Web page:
Greatest Bat-moment: Pushing a long, lingering close-up of the leather-clad Bat-bum into faces of an entire generation of children.
Signature Bat-phrase: “This is why Superman works alone”
5Michael Keaton – Batman (1989), Batman Returns (1992)
There’s an argument to be made for Tim Burton’s Batman movies being the best of the franchise – two gloriously gothic slices of fairy-tale fantasy that still look and feel utterly unique. At the middle of them both is Michael Keaton, an actor Burton fought for after directing him in Beetlejuice (1988). It’s a shame that he never brings the same level of manic energy to the role, instead giving us a semi-serious, slightly-bland Bats that only occasionally flashes a bit of Dark Knight dynamism in the shadows of Jack Nicholson’s Joker and Danny DeVito’s Penguin.
Greatest Bat-moment: Using one Batarang to take out four killer clowns (and an exploding poodle).
Signature Bat-phrase: “You wanna get nuts? Come on! Let’s get nuts!”
4Val Kilmer – Batman Forever (1995)
“There is no Batman. It’s not about Batman. That’s why it’s so easy to have five or six Batmans.” Of all the takeaways from Val Kilmer’s insanely honest 2020 interview with The New York Times, his defence of Batman Forever felt the least off the wall. Looking back at his performance it’s fair to say he got a bad rap at the time – a heavyweight actor in a lightweight movie, and a role that was unfairly coloured by a neon background that actually looks pretty stylish now in comparison to Batman & Robin.
Greatest Bat-moment: Driving the coolest Batmobile in the Bat-verse – like a big art deco stiletto with wheels and wings.
Signature Bat-phrase: “It’s the car, right? Chicks love the car”
3Ben Affleck – Batman v Superman: Dawn Of Justice (2016), Suicide Squad (2016), Justice League (2017), Zack Snyder’s Justice League (2021)
Some people hate Zack Snyder. Some people love him. Some spend their whole life obsessing over what might be in his director’s cuts. Whatever you think of Dawn Of Justice, it’s hard to disagree about Batfleck himself – a bruised and bruising psychopath who looks and moves like a flying tank. Possibly the only Batman to sell the idea that he can take out a hundred mercenaries without a single superpower, Affleck also gave us a Batman in pain that felt like a genuine antihero. Just a shame the film was a bit shit…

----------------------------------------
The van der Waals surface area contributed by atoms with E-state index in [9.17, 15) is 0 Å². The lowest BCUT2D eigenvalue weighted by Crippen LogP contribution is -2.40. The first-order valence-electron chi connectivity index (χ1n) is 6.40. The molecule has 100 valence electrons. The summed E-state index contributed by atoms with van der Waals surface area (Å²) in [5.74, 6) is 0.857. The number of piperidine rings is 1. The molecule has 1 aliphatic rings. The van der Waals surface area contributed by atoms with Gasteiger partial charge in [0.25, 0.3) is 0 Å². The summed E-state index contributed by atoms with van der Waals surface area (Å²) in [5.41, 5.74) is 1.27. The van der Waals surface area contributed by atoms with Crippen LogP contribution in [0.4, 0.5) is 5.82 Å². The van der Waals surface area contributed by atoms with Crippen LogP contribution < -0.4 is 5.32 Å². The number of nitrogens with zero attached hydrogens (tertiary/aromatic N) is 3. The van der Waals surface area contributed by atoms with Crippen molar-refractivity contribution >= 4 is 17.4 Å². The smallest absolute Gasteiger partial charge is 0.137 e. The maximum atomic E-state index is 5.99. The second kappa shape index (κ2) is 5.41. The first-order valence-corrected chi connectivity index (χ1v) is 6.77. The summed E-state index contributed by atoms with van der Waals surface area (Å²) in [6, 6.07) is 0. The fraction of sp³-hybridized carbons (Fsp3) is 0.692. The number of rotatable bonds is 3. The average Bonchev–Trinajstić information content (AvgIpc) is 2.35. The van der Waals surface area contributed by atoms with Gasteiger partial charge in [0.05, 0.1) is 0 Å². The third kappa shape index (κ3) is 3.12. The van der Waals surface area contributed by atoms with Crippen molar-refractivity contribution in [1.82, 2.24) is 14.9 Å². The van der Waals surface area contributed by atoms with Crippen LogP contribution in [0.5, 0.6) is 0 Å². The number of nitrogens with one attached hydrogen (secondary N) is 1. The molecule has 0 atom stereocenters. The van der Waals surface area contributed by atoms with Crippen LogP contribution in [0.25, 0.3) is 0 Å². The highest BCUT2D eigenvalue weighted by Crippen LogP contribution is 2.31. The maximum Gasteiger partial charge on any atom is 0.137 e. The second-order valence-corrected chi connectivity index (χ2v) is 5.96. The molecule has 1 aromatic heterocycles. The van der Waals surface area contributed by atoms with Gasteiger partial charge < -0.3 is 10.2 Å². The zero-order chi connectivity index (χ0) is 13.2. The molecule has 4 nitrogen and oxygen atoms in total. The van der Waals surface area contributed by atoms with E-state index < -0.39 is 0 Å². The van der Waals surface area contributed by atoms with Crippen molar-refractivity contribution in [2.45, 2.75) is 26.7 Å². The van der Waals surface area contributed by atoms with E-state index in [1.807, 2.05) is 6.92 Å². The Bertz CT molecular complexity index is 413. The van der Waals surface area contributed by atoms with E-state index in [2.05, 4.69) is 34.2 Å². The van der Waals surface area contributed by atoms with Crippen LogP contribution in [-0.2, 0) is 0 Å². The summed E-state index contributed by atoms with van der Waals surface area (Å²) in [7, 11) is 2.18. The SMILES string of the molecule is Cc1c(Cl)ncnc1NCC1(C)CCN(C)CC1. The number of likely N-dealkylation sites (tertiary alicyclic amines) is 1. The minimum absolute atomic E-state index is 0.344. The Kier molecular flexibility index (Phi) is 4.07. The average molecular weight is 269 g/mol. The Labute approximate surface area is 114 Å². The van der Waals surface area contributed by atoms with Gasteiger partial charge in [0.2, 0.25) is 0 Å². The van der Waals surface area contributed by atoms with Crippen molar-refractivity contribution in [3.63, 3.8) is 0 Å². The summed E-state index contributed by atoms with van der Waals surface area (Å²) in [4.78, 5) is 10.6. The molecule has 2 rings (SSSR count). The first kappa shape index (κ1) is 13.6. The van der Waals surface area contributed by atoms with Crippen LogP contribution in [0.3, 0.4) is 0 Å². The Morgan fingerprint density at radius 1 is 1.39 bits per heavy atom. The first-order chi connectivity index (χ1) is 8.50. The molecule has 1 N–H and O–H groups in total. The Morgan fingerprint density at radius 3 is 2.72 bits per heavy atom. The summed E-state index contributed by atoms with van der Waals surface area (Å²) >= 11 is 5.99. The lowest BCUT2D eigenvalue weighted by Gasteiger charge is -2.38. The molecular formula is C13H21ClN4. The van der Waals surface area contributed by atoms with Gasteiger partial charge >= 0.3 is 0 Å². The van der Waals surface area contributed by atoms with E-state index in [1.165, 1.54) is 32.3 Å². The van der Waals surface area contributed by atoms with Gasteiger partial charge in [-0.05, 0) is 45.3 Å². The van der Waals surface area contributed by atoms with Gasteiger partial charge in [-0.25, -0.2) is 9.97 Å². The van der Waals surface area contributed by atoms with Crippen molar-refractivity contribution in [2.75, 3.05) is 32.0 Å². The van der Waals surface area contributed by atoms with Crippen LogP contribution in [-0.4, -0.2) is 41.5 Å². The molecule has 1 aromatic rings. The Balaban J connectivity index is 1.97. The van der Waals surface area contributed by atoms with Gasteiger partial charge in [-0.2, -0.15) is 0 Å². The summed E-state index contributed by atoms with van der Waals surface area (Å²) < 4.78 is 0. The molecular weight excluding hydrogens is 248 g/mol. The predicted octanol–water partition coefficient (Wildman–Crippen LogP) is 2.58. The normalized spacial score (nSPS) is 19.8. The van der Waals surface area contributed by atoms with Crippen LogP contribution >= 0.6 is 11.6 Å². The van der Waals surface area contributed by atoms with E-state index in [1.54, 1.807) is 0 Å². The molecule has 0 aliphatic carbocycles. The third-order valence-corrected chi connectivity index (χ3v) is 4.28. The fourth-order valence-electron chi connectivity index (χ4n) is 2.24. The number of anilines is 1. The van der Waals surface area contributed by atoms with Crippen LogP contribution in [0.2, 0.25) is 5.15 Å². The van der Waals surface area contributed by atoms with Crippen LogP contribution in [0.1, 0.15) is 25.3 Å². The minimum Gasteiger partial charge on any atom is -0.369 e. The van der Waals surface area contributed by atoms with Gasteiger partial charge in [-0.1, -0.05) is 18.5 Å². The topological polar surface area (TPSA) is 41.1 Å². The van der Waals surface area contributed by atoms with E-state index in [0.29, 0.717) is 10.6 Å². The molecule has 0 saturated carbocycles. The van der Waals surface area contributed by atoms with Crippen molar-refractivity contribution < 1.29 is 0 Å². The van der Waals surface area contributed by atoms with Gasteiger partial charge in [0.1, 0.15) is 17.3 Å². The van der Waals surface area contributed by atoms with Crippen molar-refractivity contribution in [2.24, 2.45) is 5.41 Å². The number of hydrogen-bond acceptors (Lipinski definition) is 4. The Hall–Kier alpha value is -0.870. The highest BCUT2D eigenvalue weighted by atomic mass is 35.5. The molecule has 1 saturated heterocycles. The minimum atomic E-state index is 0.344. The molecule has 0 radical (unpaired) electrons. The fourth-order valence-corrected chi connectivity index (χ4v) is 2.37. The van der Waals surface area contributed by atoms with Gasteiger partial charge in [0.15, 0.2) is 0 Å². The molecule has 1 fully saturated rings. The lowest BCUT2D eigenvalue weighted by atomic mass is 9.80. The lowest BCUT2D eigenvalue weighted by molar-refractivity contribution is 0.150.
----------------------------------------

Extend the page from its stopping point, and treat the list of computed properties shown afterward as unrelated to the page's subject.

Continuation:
Greatest Bat-moment: The big fight: Batman strapping into a giant metal Terminator suit so he can punch Superman in the kiss-curl.
Signature Bat-phrase: “Do you bleed? You will…”
2Adam West – Batman (1966-68), Batman: The Movie (1966)
Batman has always had two sides to his character. Half vigilante, half billionaire, half graphic novel, half comic book. Half Christopher Nolan cool, half defeating a roomful of goons with a dance so damned funky they literally can’t help but drop their guns and join in. Until he got mean and moody in the ’80s and ’90s, there was only one true Batman, and that was Adam West. Slightly podgy, very tongue-in-cheek and always keen to remind kids to stay in school, West brought DC’s punchy panels to life with a big “Kablam!” written in Starburst letters across the world’s television screens. Without West, Batman would be a right downer.
Greatest Bat-moment: Dancing the Batusi? Surfing with the Joker? Slapping a tiger? Chatting with Santa Claus? There’s just too many to choose from.
Signature Bat-phrase: “Good grammar is essential, Robin.”
1Best: Christian Bale – Batman Begins (2005), The Dark Knight (2008), The Dark Knight Rises (2012)
In 2005, Batman finally grew up. After years of struggling with his identity, Christopher Nolan’s Dark Knight trilogy gave the character proper definition with a believable psychological portrait of a man who decides to dress up as a bat to try and work out his daddy issues. The credit isn’t all Nolan’s though, and somewhere between his epic vision, Heath Ledger’s performance and that bass-melting score, it’s easy to forget just how good Christian Bale is in the trilogy. Just as great in the suit as he is out of it, Bale somehow managed to convey layers of nuance and depth behind a rubber cowl and a voice full of gravel. Unless Robert Pattinson does something truly amazing next year, this is still the Batman to beat.
Greatest Bat-moment: Riding off as an outlaw at the end of The Dark Knight. Easily one of the greatest exits in history.
Signature Bat-phrase: “You wanted me, here I am.”